One of the most amazing things to witness at the Kumbh Mela festival is the parade of sadhus (monks). The parade takes place on the main bathing just before the auspicious time for the dip in the holy Ganges river. Monks parade from their tented areas in thousands to the river. Here are a collection of photos from the Kumbha Mela festival that took place in 2010 in Haridwar, North India.

Our spiritual and photography tour to the Kumbh Mela festival and north India next February begins in 5 months and 9 days. For those of you who are thinking of joining us I suggest to sign up as soon as possible as it will become almost impossible to get accommodations and even transportation to the festival. Train tickets sell out in a day when they go on sale when what you are attending is the largest human gathering on earth.

 

The Kumbha Mela is, needless to say, a photographers paradise. For those of us who have never been to a Kumbha Mela or never will, it is these men and women that do their best to bring this experience to our doorstep by photographing this exhilarating festival, if it is even possible at all to do so.

It’s not an easy task to say the least. Long hours on your feet, being shoved, pushed and pulled in every which way and every thing taking place in a split of a second.

The main bathing day with the colorful parade is especially challenging. Nobody seems to know what, where and when things will be taking place. One can only hope to be positioned in the right place so I was up early and placed myself in what I thought would be a strategic position. But before long I was sandwiched into a crowd with absolutely no way to move in any direction. I watched in utter dismay the parade of sadhus go by. My lens sadly hidden behind a sea of heads.

After the parade was over everyone that had gathered headed off in a different direction or followed the procession to the Ganges river. The street had never been so empty in the last few days. I waited there thinking that perhaps, if it is my good karma, that theses sadhus would return the same way they went down to the river. And surely enough my patience paid off. About an hour or so of patiently waiting the parade returned and this time I ensured I was perfectly placed.

Many of the sadhus don’t mind being photographed. In fact, some of them will gladly pose for you. But it is always polite to seek permission first before taking a photo of these holy men and women especially if you are coming in close for a portrait shot. During the day I also occasionally pointed the camera in the opposite direction and captured the images above showcasing a few of the photographers present at the Kumbha Mela.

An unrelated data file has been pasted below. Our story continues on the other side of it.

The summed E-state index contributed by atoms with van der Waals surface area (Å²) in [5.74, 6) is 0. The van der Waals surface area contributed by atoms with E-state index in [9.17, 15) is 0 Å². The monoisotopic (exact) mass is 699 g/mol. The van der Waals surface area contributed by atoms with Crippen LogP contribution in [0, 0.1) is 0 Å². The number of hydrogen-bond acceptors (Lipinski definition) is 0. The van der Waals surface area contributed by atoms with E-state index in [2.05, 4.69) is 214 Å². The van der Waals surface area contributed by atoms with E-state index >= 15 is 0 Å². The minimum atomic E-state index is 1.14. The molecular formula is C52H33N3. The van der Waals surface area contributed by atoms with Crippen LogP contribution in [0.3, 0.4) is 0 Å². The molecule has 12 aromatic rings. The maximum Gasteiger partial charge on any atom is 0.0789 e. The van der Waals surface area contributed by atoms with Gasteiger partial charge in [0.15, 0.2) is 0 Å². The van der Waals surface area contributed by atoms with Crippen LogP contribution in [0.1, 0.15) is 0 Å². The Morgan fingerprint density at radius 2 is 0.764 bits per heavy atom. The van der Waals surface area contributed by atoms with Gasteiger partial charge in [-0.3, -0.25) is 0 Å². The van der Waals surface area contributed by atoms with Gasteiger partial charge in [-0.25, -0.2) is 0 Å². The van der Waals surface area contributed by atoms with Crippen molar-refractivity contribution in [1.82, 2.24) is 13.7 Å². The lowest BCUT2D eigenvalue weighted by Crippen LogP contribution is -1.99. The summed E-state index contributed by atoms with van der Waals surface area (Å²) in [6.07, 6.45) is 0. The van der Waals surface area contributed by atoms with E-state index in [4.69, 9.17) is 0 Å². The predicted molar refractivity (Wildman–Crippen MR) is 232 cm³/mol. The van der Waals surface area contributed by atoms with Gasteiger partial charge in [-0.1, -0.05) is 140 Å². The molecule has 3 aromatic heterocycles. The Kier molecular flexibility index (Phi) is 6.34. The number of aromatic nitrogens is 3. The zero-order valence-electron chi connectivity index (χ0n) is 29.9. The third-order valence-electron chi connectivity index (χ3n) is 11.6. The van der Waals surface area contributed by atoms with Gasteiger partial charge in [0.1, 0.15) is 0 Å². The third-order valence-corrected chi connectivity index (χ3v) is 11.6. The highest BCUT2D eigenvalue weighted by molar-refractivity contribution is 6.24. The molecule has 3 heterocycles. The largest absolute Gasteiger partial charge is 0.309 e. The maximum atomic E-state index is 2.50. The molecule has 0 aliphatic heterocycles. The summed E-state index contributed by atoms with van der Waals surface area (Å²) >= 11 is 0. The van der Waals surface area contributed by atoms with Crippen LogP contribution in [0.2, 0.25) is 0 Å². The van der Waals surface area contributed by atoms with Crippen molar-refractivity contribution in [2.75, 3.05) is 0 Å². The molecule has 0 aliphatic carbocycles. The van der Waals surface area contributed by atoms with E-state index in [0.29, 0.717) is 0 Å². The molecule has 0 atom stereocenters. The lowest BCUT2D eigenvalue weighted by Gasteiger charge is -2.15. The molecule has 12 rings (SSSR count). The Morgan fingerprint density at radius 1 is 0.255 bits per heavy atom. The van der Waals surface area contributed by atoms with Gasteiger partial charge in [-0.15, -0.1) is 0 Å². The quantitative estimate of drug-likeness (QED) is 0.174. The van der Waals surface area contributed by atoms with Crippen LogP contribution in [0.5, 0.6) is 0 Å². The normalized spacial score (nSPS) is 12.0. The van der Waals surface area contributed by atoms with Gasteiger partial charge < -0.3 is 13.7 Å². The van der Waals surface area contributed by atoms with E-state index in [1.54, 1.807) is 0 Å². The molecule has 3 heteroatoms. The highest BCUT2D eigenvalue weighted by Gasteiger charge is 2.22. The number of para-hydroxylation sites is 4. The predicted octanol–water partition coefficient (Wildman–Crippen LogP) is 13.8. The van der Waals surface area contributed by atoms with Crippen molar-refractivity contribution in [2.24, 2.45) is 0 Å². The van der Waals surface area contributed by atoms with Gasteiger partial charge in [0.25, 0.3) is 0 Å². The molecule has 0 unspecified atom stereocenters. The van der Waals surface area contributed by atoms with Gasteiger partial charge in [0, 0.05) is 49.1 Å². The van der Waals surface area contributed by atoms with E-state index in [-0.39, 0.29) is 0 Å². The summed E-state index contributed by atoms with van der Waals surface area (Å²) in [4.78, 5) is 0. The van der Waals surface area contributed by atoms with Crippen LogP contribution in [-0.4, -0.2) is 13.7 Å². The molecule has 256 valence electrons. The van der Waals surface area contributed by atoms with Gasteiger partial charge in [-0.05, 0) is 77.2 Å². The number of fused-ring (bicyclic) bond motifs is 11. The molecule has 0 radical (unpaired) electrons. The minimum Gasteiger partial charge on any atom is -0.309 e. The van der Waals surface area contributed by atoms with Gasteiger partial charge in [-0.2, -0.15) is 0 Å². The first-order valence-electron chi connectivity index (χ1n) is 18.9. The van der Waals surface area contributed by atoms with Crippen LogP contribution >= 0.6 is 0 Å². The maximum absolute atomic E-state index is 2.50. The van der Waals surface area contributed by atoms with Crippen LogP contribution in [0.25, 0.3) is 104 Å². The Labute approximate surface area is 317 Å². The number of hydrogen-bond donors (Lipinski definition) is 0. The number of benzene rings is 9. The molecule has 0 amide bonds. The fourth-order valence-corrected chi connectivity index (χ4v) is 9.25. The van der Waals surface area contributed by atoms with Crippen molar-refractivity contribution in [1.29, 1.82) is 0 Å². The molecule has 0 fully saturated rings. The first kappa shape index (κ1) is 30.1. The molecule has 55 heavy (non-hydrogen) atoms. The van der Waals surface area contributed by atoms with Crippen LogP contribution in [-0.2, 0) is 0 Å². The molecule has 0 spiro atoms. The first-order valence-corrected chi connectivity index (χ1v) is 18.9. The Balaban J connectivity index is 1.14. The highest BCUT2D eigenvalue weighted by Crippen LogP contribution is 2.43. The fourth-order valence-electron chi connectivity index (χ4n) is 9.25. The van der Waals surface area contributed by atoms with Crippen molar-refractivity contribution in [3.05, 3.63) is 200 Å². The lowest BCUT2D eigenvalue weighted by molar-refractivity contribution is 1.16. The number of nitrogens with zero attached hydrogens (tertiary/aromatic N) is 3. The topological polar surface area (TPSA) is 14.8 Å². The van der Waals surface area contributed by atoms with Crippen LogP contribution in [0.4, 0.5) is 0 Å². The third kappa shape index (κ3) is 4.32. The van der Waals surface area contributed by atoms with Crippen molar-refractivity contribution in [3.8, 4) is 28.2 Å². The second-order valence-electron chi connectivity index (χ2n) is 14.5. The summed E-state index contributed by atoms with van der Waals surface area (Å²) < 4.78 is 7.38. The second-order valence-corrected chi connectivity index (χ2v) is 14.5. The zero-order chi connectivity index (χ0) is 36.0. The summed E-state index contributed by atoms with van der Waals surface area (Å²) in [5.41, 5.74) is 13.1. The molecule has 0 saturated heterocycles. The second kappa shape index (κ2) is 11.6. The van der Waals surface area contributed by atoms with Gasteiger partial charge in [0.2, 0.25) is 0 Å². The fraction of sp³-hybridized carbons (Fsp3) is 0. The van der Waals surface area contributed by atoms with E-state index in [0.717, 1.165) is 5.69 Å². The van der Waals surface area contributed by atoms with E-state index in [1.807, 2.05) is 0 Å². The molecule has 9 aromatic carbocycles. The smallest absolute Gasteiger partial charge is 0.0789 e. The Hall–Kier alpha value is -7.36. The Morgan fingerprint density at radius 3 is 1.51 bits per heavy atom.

If you would like to be at the Kumbha Mela festival next February in India for an amazing spiritual experience and boundless photographic opportunities do join our spiritual adventure that is planned to take us across North India. Click this link to find out more about our Kumbh Mela spiritual and photography tour.

 

Going through my archive of photos I came across these images that I had taken a couple of years back in Rajasthan, India. Most of these photos were shot on the outskirts of Jodhpur in small villages. I applied a particular style to these images to give them the look that they have below. These styles were applied in Adobe Lightroom 4 initially using “Matt’s 300 Look – Soft” (by Matt Kloskowski) preset then modified to give them the final touch below.

Rajasthan children hugging each other, India

rajasthan-mother-and-child India

 

On July 6th I did a blog post of photos of Indian children I photographed in the little town of Nagaur in northern Rajasthan. Here are a few more photos of kids from that town. The town truly is in the middle of the desert and the only highlight besides the wonderful people is the amazing 1700 year old fort.

 

I enjoyed my time in the little town of Nagaur. Located 2 hours north of Jodhpur in state of Rajasthan, India, Nagaur is a little oasis in the desert with literally nothing around it. And there is nothing to do in this town other meets its people and get a flavor of local life. And the one place to stay is Ranvas Nagaur, the 4th century fort which has been partially converted to a boutique hotel.

On the evening we arrived there we explored the town and here are a few photos of some of the locals I photographed.

old-woman-rajasthan-india in town of Nagaur

Drinking chai, Indian tea, is a favorite indulgence for most locals.

The metal pot maker holds up one of his latest pieces.

 

I’m in a little town 2 hours north of Jodhpur in the state of Rajasthan, North India. On an excursion yesterday evening in town I encountered so many children with bright smiling faces and sweet shyness. Here’s a small collection of photos for now. Thanks for a great evening kids!

India children rajasthan in town of nagaur

rajasthan-children-nagaur india

children-nagaur-rajasthan-jodhpur india

rajasthan-children-nagaur-india

 

This is part 3 of our series of posts on the Madurai Meenakshi temple in Tamil Nadu state in South India. Today’s images show Hindus worshiping in the temple. From statues carved into pillars to small shrines tucked away along the long corridors to the sanctum sanctorum, there is no shortage of devotion to be seen anywhere in this temple.

A Hindu couple applies oil on a carving of a deity on a pillar who is depicted to be pregnant.

One of the many statues carved into the pillars at the temple

A Hindu lady worships at one of the smaller shrines tucked away between two gigantic pillars

A Hindu girl places kumkum (red powder) on her friend's forehead.

A massive Ganesha graces a shrine at the Meenakshi temple. Here Ganesha is known as Mukkuruni Vinayagar and is one of the largest Ganesha statues in the south.

A young girl prays devoutly to Ganesha.